Three former Pittsburgh Pirates players born on this date, plus two trades and a game of note.
On this date in 1939, the Pirates traded first baseman Gus Suhr to the Philadelphia Phillies in exchange for pitcher Max Butcher. Suhr played ten years for Pittsburgh and ranks near the top of the team’s all-time first basemen list. He played 1,365 games for the Pirates, hitting .278 with 789 RBIs. By the time this trade happened though, he was nearing the end of his career at 33 years old. The Phillies got just 70 games out of him before releasing him during the 1940 season. He ended up playing over 600 more minor league games after being released, but never played in the majors again. Butcher was a 28-year-old righty with a 2-13 record at the time of the deal. He had a career record at that point of 28-46 in four seasons. After the deal, the move to Pittsburgh helped Butcher, who finished up 67-60, 3.34 in 202 games over seven seasons with the Pirates. He won a career high 17 games in 1941, but he had a lower ERA in three of his final four seasons in the majors.
On this date in 2000, the Pirates sent left fielder Wil Cordero to the Cleveland Indians in exchange for infielder Enrique Wilson and outfielder Alex Ramirez. Cordero was with Cleveland in 1999, hitting .299 in 54 games. The 28-year-old had been in the majors since 1992, and in 1994 he was an All-Star shortstop for the Montreal Expos. With the Pirates, he hit .282 with 16 homers and 51 RBIs in 89 games. He played 34 games for Cleveland in 1999 without hitting a homer. Cordero bounced around the majors, playing until 2005, when he hit just .118 for the Washington Nationals. Wilson had just turned 27, and he was in his fourth season with Cleveland, hitting .287 in a total of 190 games. A top ranked prospect in their system, he played third base, second base and shortstop. He played 86 games for the Pirates, hitting .223, before being dealt to the Yankees for Damaso Marte. Ramirez was a 25-year-old, who had hit well in parts of three seasons with Cleveland, batting .286 with eight homers and 30 RBIs in 92 games. With Pittsburgh he had some trouble at the plate, hitting .209 in 43 games with a 7/32 BB:SO ratio. After the season, he was sold to Japan, where he played until 2013 and hit 380 homers. In his 21 total seasons of pro ball, he hit 508 homers.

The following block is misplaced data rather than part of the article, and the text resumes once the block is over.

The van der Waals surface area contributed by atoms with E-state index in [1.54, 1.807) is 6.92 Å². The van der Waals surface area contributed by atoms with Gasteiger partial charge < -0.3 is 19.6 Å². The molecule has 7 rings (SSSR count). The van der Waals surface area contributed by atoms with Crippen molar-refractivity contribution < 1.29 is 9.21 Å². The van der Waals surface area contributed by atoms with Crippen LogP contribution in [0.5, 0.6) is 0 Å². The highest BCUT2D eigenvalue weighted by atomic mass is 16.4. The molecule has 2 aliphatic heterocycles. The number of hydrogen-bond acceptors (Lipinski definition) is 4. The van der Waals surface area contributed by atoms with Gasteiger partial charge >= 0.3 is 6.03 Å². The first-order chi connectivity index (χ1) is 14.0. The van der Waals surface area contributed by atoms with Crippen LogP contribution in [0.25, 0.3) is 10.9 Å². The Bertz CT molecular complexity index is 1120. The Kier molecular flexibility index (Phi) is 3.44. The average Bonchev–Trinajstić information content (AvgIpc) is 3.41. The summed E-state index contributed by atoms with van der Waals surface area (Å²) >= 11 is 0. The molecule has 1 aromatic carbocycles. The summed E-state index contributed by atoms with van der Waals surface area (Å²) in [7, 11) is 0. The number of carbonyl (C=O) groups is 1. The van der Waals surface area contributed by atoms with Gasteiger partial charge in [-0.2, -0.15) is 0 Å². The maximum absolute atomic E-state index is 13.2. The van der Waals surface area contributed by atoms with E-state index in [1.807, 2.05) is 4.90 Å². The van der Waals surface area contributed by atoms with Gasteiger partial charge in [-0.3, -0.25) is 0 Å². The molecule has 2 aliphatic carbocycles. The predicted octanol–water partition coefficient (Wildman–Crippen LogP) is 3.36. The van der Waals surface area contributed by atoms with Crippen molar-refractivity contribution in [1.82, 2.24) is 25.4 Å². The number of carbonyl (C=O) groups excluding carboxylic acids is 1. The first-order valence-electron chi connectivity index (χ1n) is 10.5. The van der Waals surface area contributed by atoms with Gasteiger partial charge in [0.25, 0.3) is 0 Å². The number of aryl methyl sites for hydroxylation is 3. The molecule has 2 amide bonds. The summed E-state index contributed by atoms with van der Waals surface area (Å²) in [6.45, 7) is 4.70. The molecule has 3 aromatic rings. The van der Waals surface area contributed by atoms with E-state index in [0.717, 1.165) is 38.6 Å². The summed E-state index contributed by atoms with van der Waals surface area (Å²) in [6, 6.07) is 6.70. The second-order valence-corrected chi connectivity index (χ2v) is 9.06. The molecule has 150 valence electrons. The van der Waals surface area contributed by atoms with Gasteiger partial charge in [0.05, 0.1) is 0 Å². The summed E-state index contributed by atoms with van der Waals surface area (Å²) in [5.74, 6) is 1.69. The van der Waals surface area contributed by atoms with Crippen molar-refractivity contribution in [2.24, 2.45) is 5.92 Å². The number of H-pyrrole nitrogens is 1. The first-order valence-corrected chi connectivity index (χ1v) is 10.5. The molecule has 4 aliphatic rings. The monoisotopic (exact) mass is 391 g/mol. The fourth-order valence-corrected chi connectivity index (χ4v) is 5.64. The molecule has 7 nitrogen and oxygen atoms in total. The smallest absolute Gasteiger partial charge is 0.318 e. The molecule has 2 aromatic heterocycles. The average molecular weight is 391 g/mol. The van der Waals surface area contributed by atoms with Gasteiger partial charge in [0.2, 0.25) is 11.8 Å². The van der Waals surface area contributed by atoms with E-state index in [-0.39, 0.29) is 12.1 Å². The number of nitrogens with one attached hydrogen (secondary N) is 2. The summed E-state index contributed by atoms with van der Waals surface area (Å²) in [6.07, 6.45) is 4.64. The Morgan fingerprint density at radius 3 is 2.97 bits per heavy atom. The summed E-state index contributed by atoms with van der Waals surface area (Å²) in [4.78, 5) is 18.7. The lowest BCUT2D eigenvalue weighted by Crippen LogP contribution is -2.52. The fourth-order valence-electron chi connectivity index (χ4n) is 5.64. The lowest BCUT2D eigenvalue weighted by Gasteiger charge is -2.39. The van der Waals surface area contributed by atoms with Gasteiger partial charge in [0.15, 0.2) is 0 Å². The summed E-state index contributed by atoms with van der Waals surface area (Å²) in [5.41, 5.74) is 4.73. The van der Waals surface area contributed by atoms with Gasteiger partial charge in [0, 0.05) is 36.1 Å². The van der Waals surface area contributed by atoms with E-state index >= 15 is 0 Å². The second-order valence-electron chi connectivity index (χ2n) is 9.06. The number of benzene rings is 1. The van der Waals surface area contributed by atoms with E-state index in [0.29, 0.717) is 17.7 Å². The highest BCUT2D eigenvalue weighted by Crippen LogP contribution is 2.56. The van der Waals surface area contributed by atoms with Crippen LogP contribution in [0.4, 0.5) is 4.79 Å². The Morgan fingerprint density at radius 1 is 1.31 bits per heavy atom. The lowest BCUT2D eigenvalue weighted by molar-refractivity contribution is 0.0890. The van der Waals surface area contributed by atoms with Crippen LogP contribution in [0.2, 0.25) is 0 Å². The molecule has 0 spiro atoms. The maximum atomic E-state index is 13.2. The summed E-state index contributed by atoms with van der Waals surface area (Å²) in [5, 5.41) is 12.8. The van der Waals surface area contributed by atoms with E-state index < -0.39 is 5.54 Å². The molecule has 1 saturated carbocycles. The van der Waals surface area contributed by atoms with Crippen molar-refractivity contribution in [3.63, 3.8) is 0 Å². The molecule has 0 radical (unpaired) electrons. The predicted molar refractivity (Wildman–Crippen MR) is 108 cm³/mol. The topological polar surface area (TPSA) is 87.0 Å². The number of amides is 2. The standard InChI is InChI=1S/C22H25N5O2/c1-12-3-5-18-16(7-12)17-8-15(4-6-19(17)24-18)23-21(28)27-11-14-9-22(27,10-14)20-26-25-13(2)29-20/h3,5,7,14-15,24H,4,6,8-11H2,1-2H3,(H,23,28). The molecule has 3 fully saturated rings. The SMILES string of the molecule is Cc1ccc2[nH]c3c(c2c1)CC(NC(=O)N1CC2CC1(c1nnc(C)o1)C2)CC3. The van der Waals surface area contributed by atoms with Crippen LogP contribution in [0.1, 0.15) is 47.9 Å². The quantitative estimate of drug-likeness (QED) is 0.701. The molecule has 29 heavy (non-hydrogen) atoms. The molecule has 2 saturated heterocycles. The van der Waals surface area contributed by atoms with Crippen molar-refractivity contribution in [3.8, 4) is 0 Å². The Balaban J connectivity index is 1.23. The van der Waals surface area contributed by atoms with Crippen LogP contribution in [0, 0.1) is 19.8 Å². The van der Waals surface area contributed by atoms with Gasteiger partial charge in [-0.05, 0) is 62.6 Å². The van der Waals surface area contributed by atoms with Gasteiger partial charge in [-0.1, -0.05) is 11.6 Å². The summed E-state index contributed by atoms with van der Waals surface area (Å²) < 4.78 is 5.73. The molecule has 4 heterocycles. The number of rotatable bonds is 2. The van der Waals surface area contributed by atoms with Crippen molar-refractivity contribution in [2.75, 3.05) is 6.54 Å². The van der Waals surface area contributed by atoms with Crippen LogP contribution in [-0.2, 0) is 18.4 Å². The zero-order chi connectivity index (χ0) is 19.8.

Carmelo Martinez, first baseman for the 1990-91 Pirates. The Pirates acquired him from the Phillies on August 30, 1990 to help with their first pennant run in 11 years. Martinez hit .211 in 12 games for Pittsburgh, getting three starts. He started twice in the NLCS against the Reds and went 2-for-8 with two doubles and two RBIs. He began the 1991 season with the Pirates, but was dealt to the Royals in early May for pitcher Victor Cole. That 1991 season ended up being his last year in the majors, ending his nine-year career with a .245 average, 108 homers and 424 RBIs in 1,003 games. Martinez as a rookie helped the Padres get to the World Series in 1984, where he hit .176 (3-for-17) in both the NLCS and the Fall Classic. The next year he hit 21 homers, drove in 72 runs and walked 87 times, with a league leading 14 assists from left field, his best season in the majors.